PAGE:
Call Me, Maybe: New US-Russia Cybersecurity InitiativesPosted: June 21, 2013
At the G-8 meeting in Northern Ireland, the United States and Russia made efforts to improve bilateral relations, and these efforts include new initiatives on cybersecurity that mean, according to the White House, the US and Russia “now are leading the way in extending traditional transparency and confidence-building measures to reduce the mutual danger we face from cyber threats.” These initiatives involve:
1. Deeper engagement through senior-level dialogue. Through the existing US-Russia Presidential Bilateral Commission, the two countries are establishing a new working group tasked with assessing emerging threats to information and communication technologies (ICTs) and proposing joint responses to such threats.
2. ICT confidence-building measures. The US and Russia agreed to implement new confidence-building measures (CBMs) “designed to increase transparency and reduce the possibility that a misunderstood cyber incident could create instability or a crisis in our bilateral relationship.” The CBMs seek to strengthen US-Russian relations in cyberspace, expand a shared understanding of cyber threats that appear to originate in each other’s territories, and prevent escalation of cybersecurity incidents. The CBMs adopted are:
– Links and information exchanges between the US and Russian computer emergency readiness teams (CERTs) to increase information sharing between the two countries on “technical information about malware or other malicious threats” in order to facilitate “proactive mitigation of threats.”
– Exchange of cybersecurity notifications that will permit communications and “formal inquiries about cybersecurity incidents of national concern.” Such information exchanges and inquiries will flow through the existing Nuclear Risk Reduction Center, established in 1987 between the US and the former USSR, in order to facilitate reduction of “misperception and escalation from ICT security incidents.”
– Direct cyber hotline between the White House and the Kremlin to provide a secure means to “manage a crisis situation arising from an ICT security incident.” The direct cyber hotline will be integrated into the existing Direct Secure Communication System the two countries maintain.
The White House also indicated that, in order to “create predictability and understanding in the political military environment, both the U.S. and Russian militaries have shared unclassified ICT strategies and other relevant studies with one another. These kinds of exchanges are important to ensuring that as we develop defense policy in this dynamic domain, we do so with a full understanding of one another’s perspectives.”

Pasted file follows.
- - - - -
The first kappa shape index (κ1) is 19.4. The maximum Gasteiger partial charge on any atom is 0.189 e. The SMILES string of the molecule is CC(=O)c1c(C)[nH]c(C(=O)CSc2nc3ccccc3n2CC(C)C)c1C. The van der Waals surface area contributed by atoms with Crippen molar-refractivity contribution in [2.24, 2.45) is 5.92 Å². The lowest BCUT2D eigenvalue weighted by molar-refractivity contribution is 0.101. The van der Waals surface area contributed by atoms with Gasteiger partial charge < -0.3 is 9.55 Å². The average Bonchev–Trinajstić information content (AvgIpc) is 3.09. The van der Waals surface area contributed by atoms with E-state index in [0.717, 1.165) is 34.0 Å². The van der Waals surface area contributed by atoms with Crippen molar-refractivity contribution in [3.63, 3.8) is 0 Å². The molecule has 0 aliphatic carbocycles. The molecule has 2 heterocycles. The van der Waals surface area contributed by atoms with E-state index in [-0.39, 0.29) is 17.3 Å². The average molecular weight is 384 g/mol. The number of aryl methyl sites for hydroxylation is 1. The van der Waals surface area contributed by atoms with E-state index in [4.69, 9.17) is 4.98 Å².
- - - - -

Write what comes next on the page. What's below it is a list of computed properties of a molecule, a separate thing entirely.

These steps by the US and Russia are important for cybersecurity because the two countries are applying approaches used in arms control contexts (e.g., CBMs and “hotline” communications) to cybersecurity challenges. This strategy dovetails with needs emphasized in cybersecurity policy–the need for better “situational awareness” and transparency through increased information exchange and for stronger, more effective cooperation among key countries through functional collaboration at the technical level and political interactions among high-level officials.
Although based on long-standing arms control strategies, their application to cybersecurity will develop its own features given the differences between addressing cyber threats and, say, preventing nuclear war. In arms control contexts, CBMs have, at best, a mixed record, so we should not expect “iCBMs” to be a panacea for cybersecurity problems experienced nationally or internationally. The US-Russian initiatives do not restrain, for example, cyber espionage or development of more powerful military cyber capabilities or resolve disagreements the US and Russia have over broader cyberspace issues, such as Internet governance and “Internet freedom.” But the US-Russia initiatives provide a test case for understanding whether legacy strategies from arms control, such as CBMs and hotlines, can contribute to stabilizing geo-cyber politics.